Tony May Brings Us Back to The Basics
My ﬁrst memories of Mediterranean cuisine experiences came in the late 70s or early 80s with seminars organized by Oldways, Dun Giﬀord, and the International Olive Oil Council with Fausto Luchetti. The audience, composed mostly of the American press, was captivated by the subjects and by the simplicity of the cuisine and the quality of the products we all experienced. These were occasions where we all learned that the Mediterranean Diet associated with the Mediterranean basin starts with the basics……olive oil, fruits, vegetables, and quality products.
We also learned that for Italians the Mediterranean Diet is Italian cuisine. At these events the food, the products, the cuisine were absolutely in keeping with the Mediterranean Diet Pyramid created by the Harvard School of Public Health and, the one and only, Dun Giﬀord. What followed, for me in the years after Bordighera was a learning process, with experiences throughout Italy. Olive oil from Tuscany and Sicily, tomatoes from the farms around the Vesuvius, the cheeses from Piedmont, dalumi from Parma and San Daniele, legumes from Tuscany and Umbria, bottarga from Sicily and Sardinia, anchovies from Cetara and lemons on the Amalﬁ Coast, Nduja Calabrese and Bergamotto from Calabria, capers from Pantelleria, Mozzarella di Bufala from Campania and the cuisine from the Italian Coastline Mediterranean and Adriatic ,and from the farms of Val Padana to Sila Calabrese. Finally my most recent memory, the best roasted Sea Bass I have ever had in a small restaurant in Pantelleria with the most knowlegeable person about eating the Italian way, and the olive oil advocate “always with the extra virgin olive oil on the table”, my friend Fausto Luchetti. These are memories that I still live today and will continue to live with, into the future.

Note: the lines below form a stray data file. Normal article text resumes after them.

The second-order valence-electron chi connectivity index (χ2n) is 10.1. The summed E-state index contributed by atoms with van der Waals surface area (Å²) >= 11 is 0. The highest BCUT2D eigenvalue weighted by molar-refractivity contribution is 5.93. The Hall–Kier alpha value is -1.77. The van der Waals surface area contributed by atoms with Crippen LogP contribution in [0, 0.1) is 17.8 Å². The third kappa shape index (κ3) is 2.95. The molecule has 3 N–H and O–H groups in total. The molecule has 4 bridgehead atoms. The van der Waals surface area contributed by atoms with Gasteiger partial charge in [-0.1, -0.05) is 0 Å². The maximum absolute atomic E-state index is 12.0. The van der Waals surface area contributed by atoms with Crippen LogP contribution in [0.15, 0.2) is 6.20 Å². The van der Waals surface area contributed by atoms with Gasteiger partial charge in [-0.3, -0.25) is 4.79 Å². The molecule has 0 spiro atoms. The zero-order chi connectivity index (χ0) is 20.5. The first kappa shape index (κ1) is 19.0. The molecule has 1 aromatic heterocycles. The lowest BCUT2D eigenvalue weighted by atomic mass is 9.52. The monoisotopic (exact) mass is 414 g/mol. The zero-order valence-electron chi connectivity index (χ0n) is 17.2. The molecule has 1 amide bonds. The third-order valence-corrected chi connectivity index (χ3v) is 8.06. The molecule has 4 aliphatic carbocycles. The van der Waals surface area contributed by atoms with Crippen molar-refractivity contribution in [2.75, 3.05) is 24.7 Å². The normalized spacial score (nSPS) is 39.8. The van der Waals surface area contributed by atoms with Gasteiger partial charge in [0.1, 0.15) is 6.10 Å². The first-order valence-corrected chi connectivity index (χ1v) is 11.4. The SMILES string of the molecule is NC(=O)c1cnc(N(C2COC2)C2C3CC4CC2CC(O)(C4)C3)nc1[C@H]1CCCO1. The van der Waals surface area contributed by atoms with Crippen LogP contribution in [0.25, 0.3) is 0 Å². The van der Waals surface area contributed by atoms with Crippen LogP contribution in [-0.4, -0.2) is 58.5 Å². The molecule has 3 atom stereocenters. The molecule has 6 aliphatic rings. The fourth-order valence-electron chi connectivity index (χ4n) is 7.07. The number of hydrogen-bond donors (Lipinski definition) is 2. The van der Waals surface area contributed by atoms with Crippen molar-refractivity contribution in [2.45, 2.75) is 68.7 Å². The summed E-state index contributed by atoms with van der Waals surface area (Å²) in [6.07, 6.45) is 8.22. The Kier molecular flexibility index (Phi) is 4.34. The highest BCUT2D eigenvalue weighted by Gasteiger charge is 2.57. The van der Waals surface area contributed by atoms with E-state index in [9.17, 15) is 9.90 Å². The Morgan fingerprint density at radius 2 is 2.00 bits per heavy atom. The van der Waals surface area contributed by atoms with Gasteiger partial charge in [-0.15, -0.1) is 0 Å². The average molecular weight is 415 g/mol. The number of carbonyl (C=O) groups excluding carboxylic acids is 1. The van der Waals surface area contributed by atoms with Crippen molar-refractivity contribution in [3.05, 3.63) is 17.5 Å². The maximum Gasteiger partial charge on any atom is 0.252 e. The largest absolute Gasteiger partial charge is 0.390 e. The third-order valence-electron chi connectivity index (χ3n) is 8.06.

Remembering Dun and saluting Sara for moving on with Oldways.
4 oz peeled fresh fava beans
2 oz English peas
2 oz asparagus cut in diamonds
4 oz chopped onion
1 oz scallions cut in diamonds
4 baby artichokes cleaned and cut in quarter
½ cup extra virgin olive oil
½ cup white wine
pecorino romano slivers (optional)
In a pot, bring the oil and white wine to a simmer. Add the onions and artichokes.
When the mixture comes to a boil add the asparagus and the scallions. Let cook for three minutes and add peas and fava beans.
Season and let it cook for 10 more minutes, no longer.
Plate the “vignarola” in a soup bowl and then sprinkle some pecorino romano cheese slivers on top.